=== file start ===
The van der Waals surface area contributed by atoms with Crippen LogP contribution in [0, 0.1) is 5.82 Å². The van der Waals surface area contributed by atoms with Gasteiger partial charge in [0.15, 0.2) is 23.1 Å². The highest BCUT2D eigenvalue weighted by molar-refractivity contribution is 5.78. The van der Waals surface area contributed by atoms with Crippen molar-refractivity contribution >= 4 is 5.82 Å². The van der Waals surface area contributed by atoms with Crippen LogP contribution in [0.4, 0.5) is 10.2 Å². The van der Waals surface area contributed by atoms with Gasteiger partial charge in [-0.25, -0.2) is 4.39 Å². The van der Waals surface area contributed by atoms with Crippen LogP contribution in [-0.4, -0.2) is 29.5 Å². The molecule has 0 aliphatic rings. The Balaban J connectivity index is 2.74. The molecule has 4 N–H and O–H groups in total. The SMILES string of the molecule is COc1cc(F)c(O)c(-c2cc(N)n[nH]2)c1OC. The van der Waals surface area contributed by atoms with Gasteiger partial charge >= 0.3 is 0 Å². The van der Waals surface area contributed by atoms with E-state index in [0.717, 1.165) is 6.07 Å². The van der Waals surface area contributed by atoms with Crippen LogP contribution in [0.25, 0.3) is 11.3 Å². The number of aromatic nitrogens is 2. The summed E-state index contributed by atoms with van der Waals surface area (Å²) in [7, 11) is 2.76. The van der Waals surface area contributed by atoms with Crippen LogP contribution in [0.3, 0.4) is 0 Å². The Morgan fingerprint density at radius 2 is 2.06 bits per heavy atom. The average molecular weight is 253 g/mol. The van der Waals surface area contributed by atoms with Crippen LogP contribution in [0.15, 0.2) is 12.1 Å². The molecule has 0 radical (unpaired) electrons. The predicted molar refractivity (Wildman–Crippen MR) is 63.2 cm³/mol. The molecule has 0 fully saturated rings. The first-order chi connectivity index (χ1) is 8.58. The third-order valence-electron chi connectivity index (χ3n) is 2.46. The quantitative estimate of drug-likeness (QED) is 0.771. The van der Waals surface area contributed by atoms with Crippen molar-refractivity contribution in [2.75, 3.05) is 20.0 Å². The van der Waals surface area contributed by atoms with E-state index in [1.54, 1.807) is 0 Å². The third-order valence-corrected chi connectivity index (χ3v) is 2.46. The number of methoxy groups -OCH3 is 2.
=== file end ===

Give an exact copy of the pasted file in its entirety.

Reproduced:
The van der Waals surface area contributed by atoms with Crippen LogP contribution in [0, 0.1) is 5.82 Å². The van der Waals surface area contributed by atoms with Gasteiger partial charge in [0.15, 0.2) is 23.1 Å². The highest BCUT2D eigenvalue weighted by molar-refractivity contribution is 5.78. The van der Waals surface area contributed by atoms with Crippen molar-refractivity contribution >= 4 is 5.82 Å². The van der Waals surface area contributed by atoms with Crippen LogP contribution in [0.4, 0.5) is 10.2 Å². The van der Waals surface area contributed by atoms with Gasteiger partial charge in [-0.25, -0.2) is 4.39 Å². The van der Waals surface area contributed by atoms with Crippen LogP contribution in [-0.4, -0.2) is 29.5 Å². The molecule has 0 aliphatic rings. The Balaban J connectivity index is 2.74. The molecule has 4 N–H and O–H groups in total. The SMILES string of the molecule is COc1cc(F)c(O)c(-c2cc(N)n[nH]2)c1OC. The van der Waals surface area contributed by atoms with Gasteiger partial charge >= 0.3 is 0 Å². The van der Waals surface area contributed by atoms with E-state index in [0.717, 1.165) is 6.07 Å². The van der Waals surface area contributed by atoms with Crippen LogP contribution in [0.25, 0.3) is 11.3 Å². The number of aromatic nitrogens is 2. The summed E-state index contributed by atoms with van der Waals surface area (Å²) in [7, 11) is 2.76. The van der Waals surface area contributed by atoms with Crippen LogP contribution in [0.3, 0.4) is 0 Å². The Morgan fingerprint density at radius 2 is 2.06 bits per heavy atom. The average molecular weight is 253 g/mol. The van der Waals surface area contributed by atoms with Crippen LogP contribution in [0.15, 0.2) is 12.1 Å². The molecule has 0 radical (unpaired) electrons. The predicted molar refractivity (Wildman–Crippen MR) is 63.2 cm³/mol. The molecule has 0 fully saturated rings. The first-order chi connectivity index (χ1) is 8.58. The third-order valence-electron chi connectivity index (χ3n) is 2.46. The quantitative estimate of drug-likeness (QED) is 0.771. The van der Waals surface area contributed by atoms with Crippen molar-refractivity contribution in [2.75, 3.05) is 20.0 Å². The van der Waals surface area contributed by atoms with E-state index in [1.54, 1.807) is 0 Å². The third-order valence-corrected chi connectivity index (χ3v) is 2.46. The number of methoxy groups -OCH3 is 2.